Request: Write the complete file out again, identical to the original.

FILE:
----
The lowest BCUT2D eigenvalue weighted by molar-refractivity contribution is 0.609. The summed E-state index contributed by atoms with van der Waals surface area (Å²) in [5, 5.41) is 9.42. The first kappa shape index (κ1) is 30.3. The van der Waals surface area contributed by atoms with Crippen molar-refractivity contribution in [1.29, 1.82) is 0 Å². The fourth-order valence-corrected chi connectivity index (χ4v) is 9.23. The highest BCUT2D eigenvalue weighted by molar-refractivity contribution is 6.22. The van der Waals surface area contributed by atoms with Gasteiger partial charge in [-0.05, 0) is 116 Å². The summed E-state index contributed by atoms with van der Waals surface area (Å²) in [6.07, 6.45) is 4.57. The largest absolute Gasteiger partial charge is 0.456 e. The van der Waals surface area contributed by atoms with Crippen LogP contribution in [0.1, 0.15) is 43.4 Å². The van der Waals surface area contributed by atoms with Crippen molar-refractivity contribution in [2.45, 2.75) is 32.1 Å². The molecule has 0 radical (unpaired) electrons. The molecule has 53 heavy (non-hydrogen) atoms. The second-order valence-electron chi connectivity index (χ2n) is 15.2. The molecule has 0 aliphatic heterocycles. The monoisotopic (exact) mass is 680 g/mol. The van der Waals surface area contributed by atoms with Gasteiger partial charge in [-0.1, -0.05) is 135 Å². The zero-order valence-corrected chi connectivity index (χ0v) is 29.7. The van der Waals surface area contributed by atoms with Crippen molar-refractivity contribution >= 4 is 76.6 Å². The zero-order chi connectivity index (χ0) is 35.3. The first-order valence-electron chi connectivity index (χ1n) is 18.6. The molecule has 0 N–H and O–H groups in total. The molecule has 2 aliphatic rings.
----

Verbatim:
The lowest BCUT2D eigenvalue weighted by molar-refractivity contribution is 0.609. The summed E-state index contributed by atoms with van der Waals surface area (Å²) in [5, 5.41) is 9.42. The first kappa shape index (κ1) is 30.3. The van der Waals surface area contributed by atoms with Crippen molar-refractivity contribution in [1.29, 1.82) is 0 Å². The fourth-order valence-corrected chi connectivity index (χ4v) is 9.23. The highest BCUT2D eigenvalue weighted by molar-refractivity contribution is 6.22. The van der Waals surface area contributed by atoms with Gasteiger partial charge in [-0.05, 0) is 116 Å². The summed E-state index contributed by atoms with van der Waals surface area (Å²) in [6.07, 6.45) is 4.57. The largest absolute Gasteiger partial charge is 0.456 e. The van der Waals surface area contributed by atoms with Crippen LogP contribution in [0.1, 0.15) is 43.4 Å². The van der Waals surface area contributed by atoms with Crippen molar-refractivity contribution in [2.45, 2.75) is 32.1 Å². The molecule has 0 radical (unpaired) electrons. The molecule has 53 heavy (non-hydrogen) atoms. The second-order valence-electron chi connectivity index (χ2n) is 15.2. The molecule has 0 aliphatic heterocycles. The monoisotopic (exact) mass is 680 g/mol. The van der Waals surface area contributed by atoms with Gasteiger partial charge in [-0.1, -0.05) is 135 Å². The zero-order valence-corrected chi connectivity index (χ0v) is 29.7. The van der Waals surface area contributed by atoms with Crippen molar-refractivity contribution >= 4 is 76.6 Å². The zero-order chi connectivity index (χ0) is 35.3. The first-order valence-electron chi connectivity index (χ1n) is 18.6. The molecule has 0 N–H and O–H groups in total. The molecule has 2 aliphatic rings.